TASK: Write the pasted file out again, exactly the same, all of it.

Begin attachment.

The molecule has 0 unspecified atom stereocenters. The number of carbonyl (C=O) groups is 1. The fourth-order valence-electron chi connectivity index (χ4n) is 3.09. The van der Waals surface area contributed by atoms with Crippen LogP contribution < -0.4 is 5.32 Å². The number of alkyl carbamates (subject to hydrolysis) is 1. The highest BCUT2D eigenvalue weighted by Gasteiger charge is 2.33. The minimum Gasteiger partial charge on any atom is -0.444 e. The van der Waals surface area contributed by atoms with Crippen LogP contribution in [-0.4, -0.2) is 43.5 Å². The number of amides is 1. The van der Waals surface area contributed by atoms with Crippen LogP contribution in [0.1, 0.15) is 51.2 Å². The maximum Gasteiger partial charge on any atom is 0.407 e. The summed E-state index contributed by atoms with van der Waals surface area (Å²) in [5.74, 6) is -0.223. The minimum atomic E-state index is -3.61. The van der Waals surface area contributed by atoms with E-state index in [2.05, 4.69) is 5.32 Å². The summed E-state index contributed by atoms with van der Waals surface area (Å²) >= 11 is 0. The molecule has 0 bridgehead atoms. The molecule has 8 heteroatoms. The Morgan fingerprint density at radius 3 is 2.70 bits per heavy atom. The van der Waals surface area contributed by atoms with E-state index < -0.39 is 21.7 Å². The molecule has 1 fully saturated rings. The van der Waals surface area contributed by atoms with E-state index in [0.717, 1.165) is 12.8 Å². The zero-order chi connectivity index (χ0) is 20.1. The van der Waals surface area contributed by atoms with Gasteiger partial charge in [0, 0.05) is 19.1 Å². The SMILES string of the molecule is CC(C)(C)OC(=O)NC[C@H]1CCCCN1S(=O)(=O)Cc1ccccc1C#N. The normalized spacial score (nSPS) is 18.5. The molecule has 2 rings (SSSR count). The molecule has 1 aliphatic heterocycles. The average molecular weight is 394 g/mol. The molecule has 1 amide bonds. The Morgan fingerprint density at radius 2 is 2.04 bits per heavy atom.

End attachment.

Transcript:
The molecule has 0 unspecified atom stereocenters. The number of carbonyl (C=O) groups is 1. The fourth-order valence-electron chi connectivity index (χ4n) is 3.09. The van der Waals surface area contributed by atoms with Crippen LogP contribution < -0.4 is 5.32 Å². The number of alkyl carbamates (subject to hydrolysis) is 1. The highest BCUT2D eigenvalue weighted by Gasteiger charge is 2.33. The minimum Gasteiger partial charge on any atom is -0.444 e. The van der Waals surface area contributed by atoms with Crippen LogP contribution in [-0.4, -0.2) is 43.5 Å². The number of amides is 1. The van der Waals surface area contributed by atoms with Crippen LogP contribution in [0.1, 0.15) is 51.2 Å². The maximum Gasteiger partial charge on any atom is 0.407 e. The summed E-state index contributed by atoms with van der Waals surface area (Å²) in [5.74, 6) is -0.223. The minimum atomic E-state index is -3.61. The van der Waals surface area contributed by atoms with E-state index in [2.05, 4.69) is 5.32 Å². The summed E-state index contributed by atoms with van der Waals surface area (Å²) >= 11 is 0. The molecule has 0 bridgehead atoms. The molecule has 8 heteroatoms. The Morgan fingerprint density at radius 3 is 2.70 bits per heavy atom. The van der Waals surface area contributed by atoms with E-state index < -0.39 is 21.7 Å². The molecule has 1 fully saturated rings. The van der Waals surface area contributed by atoms with E-state index in [0.717, 1.165) is 12.8 Å². The zero-order chi connectivity index (χ0) is 20.1. The van der Waals surface area contributed by atoms with Gasteiger partial charge in [0, 0.05) is 19.1 Å². The SMILES string of the molecule is CC(C)(C)OC(=O)NC[C@H]1CCCCN1S(=O)(=O)Cc1ccccc1C#N. The normalized spacial score (nSPS) is 18.5. The molecule has 2 rings (SSSR count). The molecule has 1 aliphatic heterocycles. The average molecular weight is 394 g/mol. The molecule has 1 amide bonds. The Morgan fingerprint density at radius 2 is 2.04 bits per heavy atom.